As CFO, you should be aware of research related to the wage gap between men and women and how your organization measures up with existing pay equity laws, including the Equal Pay Act of 1963 requiring men and women in the same workplace get equal pay for equal work.
According to some studies, women working full-time earn an average of 78 cents to every dollar earned by men. This gap persists regardless of industry, according to the National Partnership for Women and Families. It also exists regardless of education level. The pay gap varies widely across states, from as low as 9 percent in District of Columbia to as high as 34 percent in Louisiana.
Lawmakers are tackling this on the federal and state level. Most recently, the proposed Paycheck Fairness Act would call for changes to the Equal Pay Act that further penalize employers when they have gender-based pay discrepancies, prevent organizations from legally pursuing employees who share wage information and allow for employers to be party to civil lawsuits for damages as necessary. This year, equal pay bills were introduced or pending in 34 states, according to the The American Association of University Women.
On August 1, 2016, Massachusetts Governor Charlie Baker signed into law a comprehensive pay equity bill entitled The Act to Establish Pay Equity. The Act will beome effective on July 1, 2018, so employers will have time to check their pay practices and make necessary changes to comply with the Act. Massachusetts businesses will be required to pay employees the same wage for the same or comparable positions regardless of gender. Comparable work requires "substantially similar skill, effort and responsibility."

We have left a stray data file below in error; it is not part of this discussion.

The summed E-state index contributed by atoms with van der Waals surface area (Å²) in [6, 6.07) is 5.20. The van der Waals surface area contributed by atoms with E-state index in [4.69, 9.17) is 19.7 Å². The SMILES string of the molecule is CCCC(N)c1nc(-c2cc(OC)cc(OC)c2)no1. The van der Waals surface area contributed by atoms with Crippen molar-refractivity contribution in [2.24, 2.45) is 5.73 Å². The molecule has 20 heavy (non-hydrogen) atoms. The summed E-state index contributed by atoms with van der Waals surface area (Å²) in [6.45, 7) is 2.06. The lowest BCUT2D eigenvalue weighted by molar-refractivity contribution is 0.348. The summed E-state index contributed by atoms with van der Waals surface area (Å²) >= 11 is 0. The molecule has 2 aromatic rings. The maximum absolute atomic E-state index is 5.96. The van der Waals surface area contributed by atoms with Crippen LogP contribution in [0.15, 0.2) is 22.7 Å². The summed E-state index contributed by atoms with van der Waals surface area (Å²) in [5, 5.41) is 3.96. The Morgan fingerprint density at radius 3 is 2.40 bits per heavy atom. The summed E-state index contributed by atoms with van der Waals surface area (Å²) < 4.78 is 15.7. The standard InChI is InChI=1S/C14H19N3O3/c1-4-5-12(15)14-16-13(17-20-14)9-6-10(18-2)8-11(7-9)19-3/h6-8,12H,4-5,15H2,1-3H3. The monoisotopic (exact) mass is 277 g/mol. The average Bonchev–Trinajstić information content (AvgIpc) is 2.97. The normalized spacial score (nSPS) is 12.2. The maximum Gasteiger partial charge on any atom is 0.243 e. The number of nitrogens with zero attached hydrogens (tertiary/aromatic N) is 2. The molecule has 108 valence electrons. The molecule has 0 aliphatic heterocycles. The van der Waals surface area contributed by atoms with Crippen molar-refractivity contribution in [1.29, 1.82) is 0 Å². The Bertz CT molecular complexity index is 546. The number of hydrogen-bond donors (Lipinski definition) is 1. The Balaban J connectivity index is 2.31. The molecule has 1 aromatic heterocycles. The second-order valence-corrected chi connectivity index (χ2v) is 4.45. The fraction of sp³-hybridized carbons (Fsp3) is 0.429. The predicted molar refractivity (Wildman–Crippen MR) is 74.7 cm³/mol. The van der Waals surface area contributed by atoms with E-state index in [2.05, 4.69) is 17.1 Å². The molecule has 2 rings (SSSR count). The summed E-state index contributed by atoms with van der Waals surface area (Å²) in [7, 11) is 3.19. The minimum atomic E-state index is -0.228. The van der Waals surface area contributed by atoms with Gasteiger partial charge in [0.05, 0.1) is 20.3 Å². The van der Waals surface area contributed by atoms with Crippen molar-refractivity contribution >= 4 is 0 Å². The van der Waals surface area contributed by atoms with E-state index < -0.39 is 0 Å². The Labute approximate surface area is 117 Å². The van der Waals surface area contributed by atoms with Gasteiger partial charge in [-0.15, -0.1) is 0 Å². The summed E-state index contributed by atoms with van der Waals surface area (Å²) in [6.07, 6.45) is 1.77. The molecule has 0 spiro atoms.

2. New York
Gov. Andrew Cuomo signed legislation eliminating a loophole that allowed employers to prohibit employees from discussing salaries, per the Office of the Governor. The bill increased damages available to an employee if an employer "willfully violates the law."
The California Fair Pay Act broadens an existing prohibition on paying women less than men by saying bosses can't pay employees less for substantially similar work, even if their titles are different, according to California Legislative Information.
Maryland's governor signed the Equal Pay for Equal Work Act that includes features such as gender identity and "work of comparable character," according to the Maryland General Assembly.
As CFO, one step to consider is a policy of salary transparency. Though hardly an answer to all gender wage gaps — and sometimes an agent for troubled workplace conversations — open salaries puts numbers in the light. Organizations such as Whole Foods and Buffer opened up salary figures to all workers — and, in Buffer's case, to the public as well, according to the Wall Street Journal.
Harvard Business Review says to encourage women to seek opportunities for additional responsibilities and insist on a contract clause that calibrates raises to the increases paid to men of comparable rank and in comparable firms. Other tactics include encouraging employees of all genders to feel comfortable discussing pay with co-workers, and offering advice and guidance to female employees about how to sharpen negotiation skills and speak out.
CFOs should be aware of the trend of increasing equal pay laws and know how their organization measures up. Looking at pay gaps, if any, and seeing if differences can be justified or explained, should be a critical component of your HCM strategy.
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